No fewer than 89 families of victims of the June 3, ill-fated Dana plane crash have been issued death certificates.
Gov. Babatunde Fashola of Lagos State disclosed this on Thursday while speaking to newsmen shortly after holding a closed-door meeting with some of the families at the Government House, Ikeja.
He said that those who were issued certificates were families of 141 victims whose bodies had been successfully identified so far, adding that 51 families were yet to collect the certificates.
The governor also said nine bodies were yet to be identified, explaining that the DNA samples of five were not initially supplied by their families while the remaining four could not be identified immediately.
“We have, however, taken fresh samples of the five bodies and have in fact sent them abroad.
“If that is successful, it will leave us with how to proceed with the remaining bodies because we cannot identify them,” he said.
Fashola said talks were in progress with the families on holding a memorial service to honour the victims and build a cenotaph around the crash site or any other site to immortalise them.
He praised the understanding and patience of the victims’ families, saying even in their moments of grief, they worked with the government in resolving the problem of identification of the bodies.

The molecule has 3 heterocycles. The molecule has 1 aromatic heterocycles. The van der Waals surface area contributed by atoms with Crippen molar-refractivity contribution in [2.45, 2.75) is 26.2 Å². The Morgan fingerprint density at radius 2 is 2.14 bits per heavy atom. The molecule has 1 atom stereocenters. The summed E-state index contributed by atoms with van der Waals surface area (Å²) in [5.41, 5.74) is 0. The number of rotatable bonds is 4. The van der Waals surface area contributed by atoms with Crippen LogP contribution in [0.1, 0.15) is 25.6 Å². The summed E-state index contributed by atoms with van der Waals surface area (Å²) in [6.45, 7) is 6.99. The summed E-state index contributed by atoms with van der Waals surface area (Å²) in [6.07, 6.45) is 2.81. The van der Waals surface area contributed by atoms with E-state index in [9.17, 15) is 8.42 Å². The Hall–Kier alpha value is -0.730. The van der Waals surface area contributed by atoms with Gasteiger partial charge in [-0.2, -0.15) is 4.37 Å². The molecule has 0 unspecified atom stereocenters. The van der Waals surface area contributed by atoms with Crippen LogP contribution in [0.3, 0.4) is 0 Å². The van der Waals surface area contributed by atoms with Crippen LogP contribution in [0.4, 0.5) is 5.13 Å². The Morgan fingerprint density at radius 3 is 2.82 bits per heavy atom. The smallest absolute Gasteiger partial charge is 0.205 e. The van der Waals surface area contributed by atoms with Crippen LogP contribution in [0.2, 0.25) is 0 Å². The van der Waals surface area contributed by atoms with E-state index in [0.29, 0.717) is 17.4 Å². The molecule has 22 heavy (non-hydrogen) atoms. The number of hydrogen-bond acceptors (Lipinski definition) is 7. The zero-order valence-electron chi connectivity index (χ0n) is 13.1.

“The crash, though very regrettable, should make the nation ponder about all that is wrong about the aviation sector and do the right things to reposition it,” the governor said.
Speaking with newsmen, family members of some of the victims demanded a total overhaul of the aviation sector to forestall a recurrence of the mishap.
One of them, Mr Seke Somolu, urged the Ministry of Aviation to publish the findings of the investigation into the crash.
He said if the report was not published and the whole process was not made transparent, it could mean that the authorities and the airline were unwilling to inform Nigerians about the actual cause of the incident.
Somolu also queried what he described as “the hasty restoration of Dana’s operating licence”, saying, “it portrays insensitivity of what families of the victims are going through.”
Mrs Onyinye Okocha, who lost her husband to the crash, said the only thing that could provide some consolation to the families was for the government to make the country’s skies safer.
She said the country’s aviation sector was bedevilled by many problems, calling on the Federal Government to take radical steps to address the problems.
Okocha commended the Lagos State Government for the `compassionate way’ it had handled the unfortunate incident so far, and for DNA analysis of victims, which she said was highly appreciated.
Dana’s aircraft carrying 153 passengers crashed at Iju-Ishaga, a suburb of Lagos, on June 3, killing everyone on board.